Babies born by cesarean section are more likely to be autistic or develop ADHD, according to a study of more than 20million children.
The research found C-section babies have a 33 percent higher chance of autism and are 17 percent more likely to get attention deficit hyperactivity disorder.
But scientists are in disagreement about whether the birth actually has anything to do with the disorders, or if both are consequences of deeper issues.
In their paper, the researchers suggested that not being exposed to bacteria in the vaginal canal or experiencing the natural stress response during a normal birth may affect the brain’s development.
Experts not involved in the study, however, said it’s more likely that caesareans are needed because of underlying factors which could themselves be linked to autism.
They said there is ‘good evidence’ that C-sections do not directly cause autism and that parents should not be afraid of the procedure.
Cesarean births have tripled around the world in 30 years, with more than one in five children now born via the operations, up from six percent in 1990.
The researchers suggested the ideal proportion of cesarean births was between 10 and 15 percent – the rate is around 25 percent in the UK.
The procedure involves cutting across the abdomen and surgically removing the baby, instead of the baby being pushed out through the vagina.
C-sections are most often done to protect the health of the mother and baby, but women can also choose to have them for cultural reasons or if they’re afraid of giving birth naturally.
Studies have already shown babies born this way are more likely to become obese, suffer from allergies, or develop asthma, type 1 diabetes or leukemia.
Evidence of links between C-sections and psychiatric disorders, however, is ‘incomplete’, according to the team from Sweden’s Karolinska Institutet.
Led by Ph.D. student Tianyang Zhang, they analyzed the results of 61 past studies which recorded details of 20,607,935 births in 19 countries.
They found children born via C-section were a third more likely to be diagnosed with autism and 17 percent more likely to be diagnosed with ADHD, compared to children born in a vaginal birth.
These results remained the same whether the C-section had been done for medical reasons or chosen by the mother, they said.
The causes of autism are not well understood and there are believed to be various genetic factors which contribute to the condition.
Past studies, Ms. Zhang’s team wrote in their paper, suggested not being exposed to bacteria in the vaginal canal could stop the babies’ immune systems from developing properly, potentially leading to problems in the brain.
And sensory development may be affected by the lack of the natural stress response during birth, they added.
But experts not involved with the paper said these were unlikely and the results should not put mothers or doctors off opting for caesareans.
Kings College London’s Professor Andrew Shannan said: ‘The need for a cesarean is often caused by problems that could influence brain function, such as a poorly functioning placenta.
‘It is highly unlikely the cesarean delivery itself is causal in these mental health conditions, from our current understanding of brain physiology and the effects of cesarean.
‘Women should not be alarmed by the need for a cesarean which is often performed to reduce risk to their baby.’
And Richard Kennedy, medical director at Birmingham and Solihull Local Maternity System, added: ‘Women should be reassured that cesarean section carried out in the UK is a very safe operation.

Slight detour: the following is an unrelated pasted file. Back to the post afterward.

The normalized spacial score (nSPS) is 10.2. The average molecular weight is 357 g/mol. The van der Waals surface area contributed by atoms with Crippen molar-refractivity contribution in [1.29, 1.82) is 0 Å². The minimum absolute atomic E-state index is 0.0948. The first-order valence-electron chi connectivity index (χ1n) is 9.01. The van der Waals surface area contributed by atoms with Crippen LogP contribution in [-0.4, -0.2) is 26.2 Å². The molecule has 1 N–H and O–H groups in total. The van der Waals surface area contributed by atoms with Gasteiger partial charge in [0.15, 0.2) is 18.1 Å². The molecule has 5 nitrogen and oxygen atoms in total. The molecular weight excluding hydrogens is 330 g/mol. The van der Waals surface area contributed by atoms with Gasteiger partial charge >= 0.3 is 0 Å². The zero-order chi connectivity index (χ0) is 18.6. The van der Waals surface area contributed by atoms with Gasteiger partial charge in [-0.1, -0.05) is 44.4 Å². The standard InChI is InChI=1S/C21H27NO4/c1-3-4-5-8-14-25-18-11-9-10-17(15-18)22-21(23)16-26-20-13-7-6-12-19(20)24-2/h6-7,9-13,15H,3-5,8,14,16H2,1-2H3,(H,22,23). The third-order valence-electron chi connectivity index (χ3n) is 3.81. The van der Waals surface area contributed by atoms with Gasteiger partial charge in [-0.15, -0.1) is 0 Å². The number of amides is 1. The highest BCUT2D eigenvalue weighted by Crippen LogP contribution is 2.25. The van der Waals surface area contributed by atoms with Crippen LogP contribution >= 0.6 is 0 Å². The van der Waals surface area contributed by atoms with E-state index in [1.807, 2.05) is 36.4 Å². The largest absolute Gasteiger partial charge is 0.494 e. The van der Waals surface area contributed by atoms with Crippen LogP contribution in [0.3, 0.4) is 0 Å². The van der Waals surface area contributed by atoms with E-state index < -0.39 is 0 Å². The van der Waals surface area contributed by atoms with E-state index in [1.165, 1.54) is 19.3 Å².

‘Performed for appropriate clinical reasons it can be life-saving for the mother and baby.
‘Any association with pediatric outcomes is more likely to relate to underlying maternal conditions rather than the cesarean itself.’
Ms. Zhang’s team suggested proving a link between C-section and damage to the brain could lead to reducing rates of unnecessary caesareans.
They said: ‘Public health concerns have been raised because… unnecessary cesarean deliveries may be performed in [high-income countries].
‘Despite being a life-saving procedure in the presence of complications, no evidence, to our knowledge, indicates that cesarean delivery, if not [done for medical reasons] is beneficial for the offspring.’
The team admitted children most likely to need to be born by C-section may also just be those most likely to develop autism or ADHD regardless.
They wrote: ‘Elective cesarean delivery can be… requested by the mother because of cultural preferences, previous negative birth experience, or fear of birth, which may indicate a genetic vulnerability to factors associated with psychological changes, such as stress, and associated in turn with neurodevelopmental or psychiatric illness in the offspring.
‘However, emergency cesarean delivery occurs in more traumatic situations (eg, severe fetal distress, preeclampsia) that are associated with multiple negative birth outcomes.’
Dr. James Findon, a psychology lecturer at King’s College, said: ‘It is important to note the results do not suggest that cesarean section causes neurodevelopmental disorders.
‘Indeed, there is good evidence from sibling studies that there is no causal link between cesarean section and autism.
‘It is possible that the association stems from a genetic or environmental factor common to both neurodevelopmental disorders and the need for cesarean delivery.
‘Parents should be reassured that caesareans are a largely safe procedure when medically indicated.’
Ms. Zhang’s team also investigated whether C-sections were linked to learning disabilities, obsessive-compulsive disorders or eating disorders, but found no connections.
The research was published in the journal JAMA Network Open.
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